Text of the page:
Thousands confront Venezuelan security forces in new charge against 'dictatorship'

Thousands of protesters demanding new elections have faced off with security forces who launched tear gas and stood shoulder-to-shoulder blocking roads in the Venezuelan capital.

Thousands confront Venezuelan security forces in new charge against 'dictatorship'

Thousands of protesters demanding new elections have faced off with security forces who launched tear gas and stood shoulder-to-shoulder blocking roads in the Venezuelan capital.

Demonstrators covered their faces to protect against the plumes of tear gas that wafted through the streets of Caracas.

A few threw rocks as they tried to make their way through the centre of the city waving Venezuelan flags and carrying signs condemning President Nicolas Maduro.

"We need to get out on the street and fight, to tell these people we don't want them," said Maria Guedez, a 67-year-old carrying a sign that read: "No more dictatorship."

The protests initially erupted on April 1 after the Supreme Court stripped congress of its last vestiges of power, a decision it later reversed.

Demonstrators and opposition leaders are angered at what they see as a government that no longer respects democratic institutions and is sliding towards authoritarianism.

Authorities rejected an opposition campaign to hold a recall referendum on Mr Maduro last year, and a date has yet to be set for gubernatorial elections that were supposed to take place in 2016.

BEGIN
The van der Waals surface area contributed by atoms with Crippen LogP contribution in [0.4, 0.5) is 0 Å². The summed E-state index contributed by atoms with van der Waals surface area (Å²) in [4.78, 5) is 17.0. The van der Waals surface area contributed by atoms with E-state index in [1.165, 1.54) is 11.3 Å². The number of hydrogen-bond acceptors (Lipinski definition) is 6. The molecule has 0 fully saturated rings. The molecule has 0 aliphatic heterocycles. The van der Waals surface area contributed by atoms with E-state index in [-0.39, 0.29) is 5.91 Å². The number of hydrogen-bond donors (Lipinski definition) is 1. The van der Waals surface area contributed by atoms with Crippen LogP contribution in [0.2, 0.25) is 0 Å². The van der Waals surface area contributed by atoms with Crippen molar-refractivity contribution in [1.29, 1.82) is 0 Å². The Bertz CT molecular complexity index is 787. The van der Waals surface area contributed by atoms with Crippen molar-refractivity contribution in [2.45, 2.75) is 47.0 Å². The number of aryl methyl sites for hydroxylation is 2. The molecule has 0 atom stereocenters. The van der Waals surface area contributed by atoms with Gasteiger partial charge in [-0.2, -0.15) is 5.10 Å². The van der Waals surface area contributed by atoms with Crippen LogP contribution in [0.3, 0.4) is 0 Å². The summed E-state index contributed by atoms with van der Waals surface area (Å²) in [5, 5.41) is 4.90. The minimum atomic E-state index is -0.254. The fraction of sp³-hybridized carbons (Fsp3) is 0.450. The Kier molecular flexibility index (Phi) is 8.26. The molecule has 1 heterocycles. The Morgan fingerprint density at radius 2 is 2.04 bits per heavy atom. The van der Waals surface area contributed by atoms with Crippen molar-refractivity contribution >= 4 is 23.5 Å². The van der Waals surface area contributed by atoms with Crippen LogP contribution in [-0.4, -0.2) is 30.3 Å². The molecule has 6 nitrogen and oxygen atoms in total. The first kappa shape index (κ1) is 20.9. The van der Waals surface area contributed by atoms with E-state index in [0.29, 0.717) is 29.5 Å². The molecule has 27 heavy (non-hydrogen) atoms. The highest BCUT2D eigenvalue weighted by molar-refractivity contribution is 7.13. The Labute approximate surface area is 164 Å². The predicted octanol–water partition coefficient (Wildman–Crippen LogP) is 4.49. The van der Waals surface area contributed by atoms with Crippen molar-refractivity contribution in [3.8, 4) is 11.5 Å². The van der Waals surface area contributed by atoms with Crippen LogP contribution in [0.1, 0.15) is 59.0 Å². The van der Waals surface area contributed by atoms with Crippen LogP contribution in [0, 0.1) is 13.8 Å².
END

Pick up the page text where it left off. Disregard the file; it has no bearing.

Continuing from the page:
Mr Maduro accuses the opposition of fomenting unrest and conspiring with international groups to destabilise the country. He was in Cuba on Monday for a gathering of the Bolivarian Alliance, a leftist coalition of 11 Latin American nations.

On Sunday the president called on the opposition to return to efforts at dialogue and said he was eager for regional elections to take place, but opposition leaders renewed calls to take to the streets, saying Mr Maduro's words have no credibility until a full election timeline has been formally established.

"That's the only way there will be peace in Venezuela," said Julio Borges, president of the National Assembly.

Monday's protest took place at the start of Easter Week, when many Venezuelans spend quiet time at home with family or go on holiday. Opposition party leaders urged people to put any beach plans on hold and instead get some sun while out putting pressure on the government.

Authorities shut down several metro stations citing security reasons, but thousands walked to the march.

In some previous demonstrations, government groups roughed up several opposition leaders and fired rubber bullets and a previously unseen reddish gas at crowds.

One day a small group of young protesters unsuccessfully tried to set fire to a Supreme Court office, and another group snatched a camera from journalists working for pro-government state broadcaster VTV.

The unrest has left one person dead and dozens injured. More than 100 have been detained.

AP

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